1 2 3 4 5 6 7 8 9 10 11 12 13 14 15 16 17 18 19 20 21 22 23 24 25 26 27 28 29 30 31 32 33 34 35 36 37 38 39 40 41 42 43 44 45 46 47 48

“The match I received,” Winston said, “was for an ancient alchemical symbol–amalgamation.”

I beg your pardon? Langdon had expected the logo of a parking garage or a political organization. “The car sticker shows the symbol for … amalgamation?”

Fonseca looked on, clearly lost.

“There must be some mistake, Winston,” Langdon said. “Why would anyone display the symbol for an alchemical process?”

“I don’t know,” Winston replied. “This is the only match I got, and I’m showing ninety-nine percent correspondence.”

Langdon’s eidetic memory quickly conjured the alchemical symbol for amalgamation.

“Winston, describe exactly what you see in the car window.”

The computer replied immediately. “The symbol consists of one vertical line crossed by three transverse lines. On top of the vertical line sits an upward-facing arch.”

Precisely. Langdon frowned. “The arch on top–does it have capstones?”

“Yes. A short horizontal line sits on top of each arm.”

Okay then, it’s amalgamation.

Langdon puzzled for a moment. “Winston, can you send us the photo from the security feed?”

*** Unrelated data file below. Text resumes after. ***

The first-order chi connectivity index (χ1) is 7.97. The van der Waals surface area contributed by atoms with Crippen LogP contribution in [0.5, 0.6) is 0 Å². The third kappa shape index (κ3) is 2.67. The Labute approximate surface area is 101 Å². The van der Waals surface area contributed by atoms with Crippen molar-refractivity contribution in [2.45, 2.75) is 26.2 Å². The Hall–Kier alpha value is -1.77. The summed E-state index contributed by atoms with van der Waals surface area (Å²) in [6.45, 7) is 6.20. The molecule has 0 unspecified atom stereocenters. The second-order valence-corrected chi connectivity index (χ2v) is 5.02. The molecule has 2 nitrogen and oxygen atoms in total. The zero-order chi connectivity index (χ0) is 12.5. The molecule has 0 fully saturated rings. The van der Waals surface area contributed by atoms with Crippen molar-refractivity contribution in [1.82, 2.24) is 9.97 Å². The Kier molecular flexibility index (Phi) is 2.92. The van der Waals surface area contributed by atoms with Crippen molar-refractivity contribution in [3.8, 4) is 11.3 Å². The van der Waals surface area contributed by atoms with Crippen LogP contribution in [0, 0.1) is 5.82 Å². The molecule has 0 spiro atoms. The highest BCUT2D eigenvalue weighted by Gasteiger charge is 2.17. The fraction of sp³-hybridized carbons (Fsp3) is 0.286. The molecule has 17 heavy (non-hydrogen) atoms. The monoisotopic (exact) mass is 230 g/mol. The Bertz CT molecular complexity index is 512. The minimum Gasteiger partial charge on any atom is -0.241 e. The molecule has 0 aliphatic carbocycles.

“Of course.”

“Send it to my phone,” Fonseca demanded.

Langdon relayed the agent’s cell-phone number to Winston, and a moment later, Fonseca’s device pinged. They all gathered around the agent and looked at the grainy black-and-white photo. It was an overhead shot of a black sedan in a deserted service alley.

Sure enough, in the lower-left-hand corner of the windshield, Langdon could see a sticker displaying the exact symbol Winston had described.

Amalgamation. How bizarre.

Puzzled, Langdon reached over and used his fingertips to enlarge the photo on Fonseca’s screen. Leaning in, he studied the more detailed image.

Immediately Langdon saw the problem. “It’s not amalgamation,” he announced.

Although the image was very close to what Winston had described, it was not exact. And in symbology, the difference between “close” and “exact” could be the difference between a Nazi swastika and a Buddhist symbol of prosperity.

This is why the human mind is sometimes better than a computer.